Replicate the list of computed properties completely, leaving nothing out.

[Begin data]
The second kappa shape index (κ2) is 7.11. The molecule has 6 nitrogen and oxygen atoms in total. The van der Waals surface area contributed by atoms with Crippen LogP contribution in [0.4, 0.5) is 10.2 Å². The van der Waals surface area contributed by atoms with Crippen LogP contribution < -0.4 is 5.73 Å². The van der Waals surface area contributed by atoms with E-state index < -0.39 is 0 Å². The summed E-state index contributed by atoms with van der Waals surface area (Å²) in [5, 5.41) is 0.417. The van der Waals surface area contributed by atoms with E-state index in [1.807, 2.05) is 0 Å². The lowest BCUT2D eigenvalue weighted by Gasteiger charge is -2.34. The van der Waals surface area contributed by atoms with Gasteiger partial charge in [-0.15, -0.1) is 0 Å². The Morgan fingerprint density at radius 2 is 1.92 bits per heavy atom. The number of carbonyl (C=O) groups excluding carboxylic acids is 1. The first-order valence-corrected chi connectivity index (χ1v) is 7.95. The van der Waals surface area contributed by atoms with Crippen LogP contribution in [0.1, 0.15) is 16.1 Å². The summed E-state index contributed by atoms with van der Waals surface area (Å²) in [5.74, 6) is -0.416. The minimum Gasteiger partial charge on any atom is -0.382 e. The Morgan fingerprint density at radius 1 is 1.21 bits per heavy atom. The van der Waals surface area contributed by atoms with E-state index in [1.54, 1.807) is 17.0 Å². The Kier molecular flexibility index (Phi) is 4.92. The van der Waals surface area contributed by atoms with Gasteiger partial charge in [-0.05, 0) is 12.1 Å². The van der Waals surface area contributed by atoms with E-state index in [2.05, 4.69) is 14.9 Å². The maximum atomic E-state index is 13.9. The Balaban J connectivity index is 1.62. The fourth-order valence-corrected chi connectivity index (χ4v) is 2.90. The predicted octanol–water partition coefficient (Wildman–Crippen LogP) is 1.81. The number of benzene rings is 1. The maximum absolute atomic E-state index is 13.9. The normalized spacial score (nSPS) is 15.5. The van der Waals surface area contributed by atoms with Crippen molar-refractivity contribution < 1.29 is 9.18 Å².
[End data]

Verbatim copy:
The second kappa shape index (κ2) is 7.11. The molecule has 6 nitrogen and oxygen atoms in total. The van der Waals surface area contributed by atoms with Crippen LogP contribution in [0.4, 0.5) is 10.2 Å². The van der Waals surface area contributed by atoms with Crippen LogP contribution < -0.4 is 5.73 Å². The van der Waals surface area contributed by atoms with E-state index < -0.39 is 0 Å². The summed E-state index contributed by atoms with van der Waals surface area (Å²) in [5, 5.41) is 0.417. The van der Waals surface area contributed by atoms with E-state index in [1.807, 2.05) is 0 Å². The lowest BCUT2D eigenvalue weighted by Gasteiger charge is -2.34. The van der Waals surface area contributed by atoms with Gasteiger partial charge in [-0.15, -0.1) is 0 Å². The Morgan fingerprint density at radius 2 is 1.92 bits per heavy atom. The number of carbonyl (C=O) groups excluding carboxylic acids is 1. The first-order valence-corrected chi connectivity index (χ1v) is 7.95. The van der Waals surface area contributed by atoms with Crippen LogP contribution in [0.1, 0.15) is 16.1 Å². The summed E-state index contributed by atoms with van der Waals surface area (Å²) in [5.74, 6) is -0.416. The minimum Gasteiger partial charge on any atom is -0.382 e. The Morgan fingerprint density at radius 1 is 1.21 bits per heavy atom. The van der Waals surface area contributed by atoms with E-state index in [1.54, 1.807) is 17.0 Å². The Kier molecular flexibility index (Phi) is 4.92. The van der Waals surface area contributed by atoms with Gasteiger partial charge in [-0.05, 0) is 12.1 Å². The van der Waals surface area contributed by atoms with E-state index in [2.05, 4.69) is 14.9 Å². The maximum atomic E-state index is 13.9. The Balaban J connectivity index is 1.62. The fourth-order valence-corrected chi connectivity index (χ4v) is 2.90. The predicted octanol–water partition coefficient (Wildman–Crippen LogP) is 1.81. The number of benzene rings is 1. The maximum absolute atomic E-state index is 13.9. The normalized spacial score (nSPS) is 15.5. The van der Waals surface area contributed by atoms with Crippen molar-refractivity contribution < 1.29 is 9.18 Å².